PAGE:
If your rent went up this spring, you are not alone. The rental market is playing out a classic supply-and-demand scenario: Demand is increasing and supply has remained neutral as existing renters have stayed put. Add to that rising costs for oil, and gas, and the result is a bigger monthly tab for renters.
In the first quarter of 2011, rents rose 2% nationally and are expected to increase by 3% to 4% over the remainder of the year, according to Christina Aragon at Rent.com (EBAY). Vacancy rates have been dropping as well. Nationwide, they were 8% in the first quarter of 2010. This year, in the same period, that number was down to 6.2%. According to a new survey of 1,252 property managers by credit research company TransUnion, 64% of large property owners raised rents last year. TransUnion also reported that half of all property managers saw an increase in applicants moving into rentals from foreclosed properties. Demand is also stemming from young professionals ready to move out of roommate situations into one-bedroom apartments, says Aragon.
The tightening rental market may be a good sign for home sellers (some economists say it's an early indicator for a housing market rebound) but not so great for renters, who face rising costs, fewer concessions, and more competition for good apartments. If you're in the rental market -- and more than a third of Americans are -- what can you do?
Understand How a Landlord Reads Your Credit Report
Applying for an apartment or other rental, invariably requires a credit check. As more and more foreclosed homeowners move into the by-lease market, the emphasis on sterling credit scores is lessening. Instead, landlords are focused on other credit indicators, like a good track record for recurring monthly bills.
Steve Roe, a vice president for TransUnion's rental screening unit, says a foreclosure is not quite the black mark on a credit report it once was. Many property managers "remove it from the overall equation and look at overall credit profile," he told DailyFinance. Instead, landlords are looking at overall credit worthiness, examining whether your recurring bills are paid and whether there's a history of late payments.
Christina Aragon, director of strategy and consumer insights for Rent.com, says potential renters need to understand what is an explainable ding on a credit report, and what is not. The ones in the latter category include late payments for utilities and day-to-day bills. For smaller landlords who may not impose a formal credit check, the most important thing for rental applicants is to show is the ability to pay rent on time with a letter or recommendation from prior landlords.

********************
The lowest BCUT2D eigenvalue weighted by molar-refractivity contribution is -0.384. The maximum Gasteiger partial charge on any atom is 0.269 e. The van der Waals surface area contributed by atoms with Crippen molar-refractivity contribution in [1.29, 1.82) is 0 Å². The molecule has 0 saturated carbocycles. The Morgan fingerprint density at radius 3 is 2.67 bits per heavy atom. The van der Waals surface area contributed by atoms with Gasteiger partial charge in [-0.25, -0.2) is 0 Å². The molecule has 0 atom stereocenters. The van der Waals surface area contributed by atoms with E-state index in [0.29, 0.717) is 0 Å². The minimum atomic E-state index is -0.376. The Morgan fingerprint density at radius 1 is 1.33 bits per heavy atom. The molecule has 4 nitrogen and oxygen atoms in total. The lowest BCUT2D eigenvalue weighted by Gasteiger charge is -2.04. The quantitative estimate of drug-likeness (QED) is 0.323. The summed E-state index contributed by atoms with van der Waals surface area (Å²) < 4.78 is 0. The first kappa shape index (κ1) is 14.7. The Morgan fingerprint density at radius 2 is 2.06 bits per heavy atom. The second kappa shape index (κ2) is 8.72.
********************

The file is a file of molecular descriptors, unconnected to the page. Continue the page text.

But landlords, especially in large properties, are not just reading your credit report. "Consumers need to understand that the majority do check credit and criminal background," says Roe.
Know What You Can Afford
Multifamily rental buildings are typically classified either A, B or C. A-class buildings are exactly what they sound like: New buildings that offer location, amenities and other luxury perks. Move down the ladder and the combination of location, amenities and building age place a building in a category. What can you afford?
Many landlords look at an applicant's rent-to-income ratio. One rule of thumb, especially in big cities like New York, is that income needs to be around 40 times the monthly rent. For a $1,000 monthly rent, that means an income of $40,000. A slightly more lenient rule of thumb for affordability is that monthly rent should not be more than one-third of monthly income. If you're bringing home $2,100 in pay every month, that means you can afford around $700 in rent. Bigger landlords may also keep an eye on an applicant's debt-to-income ratio, which is sum of all your debts (credit cards, auto loans, etc.,) compared to your income.
Be A Proactive Renter
If you are happy in your rental unit and plan to stay awhile, Aragon advises locking in a rate with a 12- or 18-month lease, as prices are only going to continue rising in the next year. In the not-so-distant past, landlords were giving away concessions, like a month or two of free rent, to tenants. That time has come to and end, says Gary Malin, president of CitiHabitats. While he says there is little room for negotiation in today's tight market, it never hurts to ask. Landlords are eager to keep good tenants who pay rent on time and abide by the lease terms, which may give such tenants negotiating power.
Read more about rentals at AOL Real Estate
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